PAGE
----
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IMF Flags Top Three Threats to Global Growth

The International Monetary Fund (IMF) downgraded its global growth outlook for 2013 on Tuesday, and warned of three "new risks" that threaten to derail the global economic recovery.

In its latest World Economic Outlook report, the IMF downgraded its global growth forecast for this year to 3.1 percent, having predicted 3.3 percent growth in April. It also downgraded its growth outlook for next year to 3.8 percent, from 4.0 percent.

Olivier Blanchard, the organization's director of research, told CNBC that as well as the "overwhelming risk" of a poor economic recovery in Europe, there were three new issues that could threaten the global economy.

"The first one is China. China has a very delicate rebalancing to do between investment and consumption, and the risk is that investment declines before consumption can really recover," Blanchard said on Tuesday, following the release of the report.

"This would lead to lower growth in China, even below the downward revision we have already done." The IMF revised its growth outlook for China down to 7.8 percent in 2013, and 7.7 percent in 2014.

(Read More: Asia 'Shivers' as Fed Tapers, China Slows)

The second key threat was Japan's radical measures to boost its economy, or "Abenomics", Blanchard said.

"Abenomics is a very ambitious program — but it's a very risky one. And it seems to us that at least two of the arrows haven't quite been totally refined yet," Blanchard said. He added that fiscal stimulus without fiscal consolidation was "worrisome."

Blanchard identified the scaling back of the Federal Reserve's asset-purchasing program as the third risk facing the global economy.

"The third risk... is the risk from the exit from quantitative easing in the U.S," he said. "This can lead to a lot of volatility…. We think the volatility will calm down, but one cannot be sure."

Emerging Market Concerns

The IMF also warned about the dangers posed by volatility and slowdown in emerging markets, which it said had been significantly affected by the increased financial market volatility seen in May and June.

(Read More: EM Growth Hits Lowest Since Financial Crisis)

"Emerging market economies have generally been hit hardest, as recent increases in advanced economy interest rates and asset price volatility, combined with weaker domestic activity (see below) have led to some capital outflows, equity price declines, rising local yields, and currency depreciation," the IMF said in its report.

Blanchard added that as the U.S. became more attractive to investors, "we're probably going to see a trend of capital outflows from emerging markets."

Growth in developing economies is now expected to evolve at a more "moderate pace", the IMF said. It revised down its growth outlook for all four BRIC (Brazil, Russia, India and China) nations, as well as for emerging markets as a whole.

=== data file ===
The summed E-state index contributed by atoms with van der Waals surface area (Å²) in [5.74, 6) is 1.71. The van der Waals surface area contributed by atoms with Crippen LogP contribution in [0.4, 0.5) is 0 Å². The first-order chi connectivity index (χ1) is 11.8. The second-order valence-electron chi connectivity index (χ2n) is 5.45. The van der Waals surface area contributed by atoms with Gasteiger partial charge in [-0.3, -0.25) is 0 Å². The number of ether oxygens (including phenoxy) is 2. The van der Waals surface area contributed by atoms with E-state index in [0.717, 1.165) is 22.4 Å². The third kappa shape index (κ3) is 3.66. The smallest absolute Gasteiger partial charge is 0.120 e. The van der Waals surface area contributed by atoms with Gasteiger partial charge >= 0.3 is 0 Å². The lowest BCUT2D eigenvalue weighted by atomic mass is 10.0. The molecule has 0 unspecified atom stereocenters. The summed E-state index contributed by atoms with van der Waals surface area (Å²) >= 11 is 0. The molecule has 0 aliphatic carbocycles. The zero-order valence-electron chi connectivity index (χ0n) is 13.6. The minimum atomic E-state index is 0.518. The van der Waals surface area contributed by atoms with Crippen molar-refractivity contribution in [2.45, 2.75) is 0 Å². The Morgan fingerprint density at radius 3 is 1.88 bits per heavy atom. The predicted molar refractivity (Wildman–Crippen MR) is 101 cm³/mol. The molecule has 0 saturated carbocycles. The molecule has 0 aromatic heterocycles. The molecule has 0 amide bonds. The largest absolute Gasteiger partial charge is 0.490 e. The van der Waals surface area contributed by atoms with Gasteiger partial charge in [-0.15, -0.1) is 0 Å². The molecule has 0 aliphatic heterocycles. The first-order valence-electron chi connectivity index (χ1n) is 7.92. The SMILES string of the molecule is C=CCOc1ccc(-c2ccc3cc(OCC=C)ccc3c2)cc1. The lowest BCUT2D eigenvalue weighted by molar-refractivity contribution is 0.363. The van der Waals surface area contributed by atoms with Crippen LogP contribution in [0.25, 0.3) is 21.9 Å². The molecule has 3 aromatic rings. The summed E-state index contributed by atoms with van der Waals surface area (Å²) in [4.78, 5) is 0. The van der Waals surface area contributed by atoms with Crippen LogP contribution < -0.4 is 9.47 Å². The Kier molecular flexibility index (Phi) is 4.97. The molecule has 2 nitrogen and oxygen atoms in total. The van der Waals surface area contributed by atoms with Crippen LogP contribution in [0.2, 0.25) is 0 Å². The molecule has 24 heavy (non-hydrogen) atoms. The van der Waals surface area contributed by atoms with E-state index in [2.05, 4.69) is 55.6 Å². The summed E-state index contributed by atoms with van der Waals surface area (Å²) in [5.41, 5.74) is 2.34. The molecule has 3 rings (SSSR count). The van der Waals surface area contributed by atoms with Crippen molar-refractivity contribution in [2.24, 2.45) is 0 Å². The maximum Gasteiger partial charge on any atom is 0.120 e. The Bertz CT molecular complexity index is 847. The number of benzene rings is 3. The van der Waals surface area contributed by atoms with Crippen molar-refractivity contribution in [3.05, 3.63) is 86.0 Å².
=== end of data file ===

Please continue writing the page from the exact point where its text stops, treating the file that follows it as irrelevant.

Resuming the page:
"The outlook for many commodity exporters (including those among the BRICS) has also deteriorated due to lower commodity prices," the report added.

Major investment banks such as Goldman Sachs, Deutsche Bank and HSBC have also warned of the slowdown in growth in emerging markets.

(Read More: HSBC Cuts Global Growth Forecasts on China, Fed)

In addition, the Bank of America Merrill Lynch Fund Manager Survey showed that around 9 percent of asset managers were underweight on emerging market equities in June — the first underweight reading since 2009, and down from a 3 percent overweight position in May.

A Mixed Picture

At a news conference held after the report was released, Olivier Blanchard, the IMF director of research, warned that a 2 percent decrease in emerging market growth might decrease U.S. or euro zone growth by around 0.5 percent.

The organization reduced its growth outlook for the U.S. to 1.7 percent in 2013 and 2.7 percent next year, having previously predicted growth of 1.9 percent and 2.9 percent respectively. The number for this year was weaker than the 2 percent growth forecast given by the White House on Monday.

The IMF also downgraded its expectations for the euro zone economy, which it now expects to contract by 0.6 percent this year, before expanding by 0.9 percent in 2014.

The U.K., however, saw its growth outlook upgraded. It is now expected to expand by 0.9 percent in 2013, following a number of positive data releases and business surveys.

(Read More: IMF May Be Forced to Eat Humble Pie Over UK)

Blanchard told CNBC he was "very happy" that the IMF had upgraded the U.K.'s growth outlook, but stressed that the country's economy remained weak.

"The revision still leaves growth at around 1 percent, which is still very weak growth. So everything we said just applies nearly as much. Fiscal flexibility seems to us to still be of the essence in that case," Blanchard said.

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